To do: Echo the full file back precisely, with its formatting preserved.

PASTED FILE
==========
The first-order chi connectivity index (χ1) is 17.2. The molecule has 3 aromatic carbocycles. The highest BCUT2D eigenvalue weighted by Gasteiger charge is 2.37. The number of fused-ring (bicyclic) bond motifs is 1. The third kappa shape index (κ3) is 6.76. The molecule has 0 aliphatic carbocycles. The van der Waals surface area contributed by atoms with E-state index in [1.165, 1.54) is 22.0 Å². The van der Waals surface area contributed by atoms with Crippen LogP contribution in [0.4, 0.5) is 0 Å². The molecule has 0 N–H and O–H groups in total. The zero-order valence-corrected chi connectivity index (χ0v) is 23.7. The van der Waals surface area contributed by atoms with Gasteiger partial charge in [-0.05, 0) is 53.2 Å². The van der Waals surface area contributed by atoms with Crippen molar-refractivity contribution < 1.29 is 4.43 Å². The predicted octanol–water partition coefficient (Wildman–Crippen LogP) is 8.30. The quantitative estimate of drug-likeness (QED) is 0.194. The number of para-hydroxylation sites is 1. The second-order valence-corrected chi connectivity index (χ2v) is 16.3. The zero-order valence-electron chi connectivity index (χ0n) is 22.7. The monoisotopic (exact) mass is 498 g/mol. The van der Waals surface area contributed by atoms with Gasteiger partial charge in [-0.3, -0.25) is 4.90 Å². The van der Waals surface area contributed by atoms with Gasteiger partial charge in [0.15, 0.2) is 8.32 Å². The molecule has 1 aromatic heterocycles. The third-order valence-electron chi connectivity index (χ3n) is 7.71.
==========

The first-order chi connectivity index (χ1) is 17.2. The molecule has 3 aromatic carbocycles. The highest BCUT2D eigenvalue weighted by Gasteiger charge is 2.37. The number of fused-ring (bicyclic) bond motifs is 1. The third kappa shape index (κ3) is 6.76. The molecule has 0 aliphatic carbocycles. The van der Waals surface area contributed by atoms with E-state index in [1.165, 1.54) is 22.0 Å². The van der Waals surface area contributed by atoms with Crippen LogP contribution in [0.4, 0.5) is 0 Å². The molecule has 0 N–H and O–H groups in total. The zero-order valence-corrected chi connectivity index (χ0v) is 23.7. The van der Waals surface area contributed by atoms with Gasteiger partial charge in [-0.05, 0) is 53.2 Å². The van der Waals surface area contributed by atoms with Crippen molar-refractivity contribution < 1.29 is 4.43 Å². The predicted octanol–water partition coefficient (Wildman–Crippen LogP) is 8.30. The quantitative estimate of drug-likeness (QED) is 0.194. The number of para-hydroxylation sites is 1. The second-order valence-corrected chi connectivity index (χ2v) is 16.3. The zero-order valence-electron chi connectivity index (χ0n) is 22.7. The monoisotopic (exact) mass is 498 g/mol. The van der Waals surface area contributed by atoms with Gasteiger partial charge in [-0.3, -0.25) is 4.90 Å². The van der Waals surface area contributed by atoms with Gasteiger partial charge in [0.15, 0.2) is 8.32 Å². The molecule has 1 aromatic heterocycles. The third-order valence-electron chi connectivity index (χ3n) is 7.71.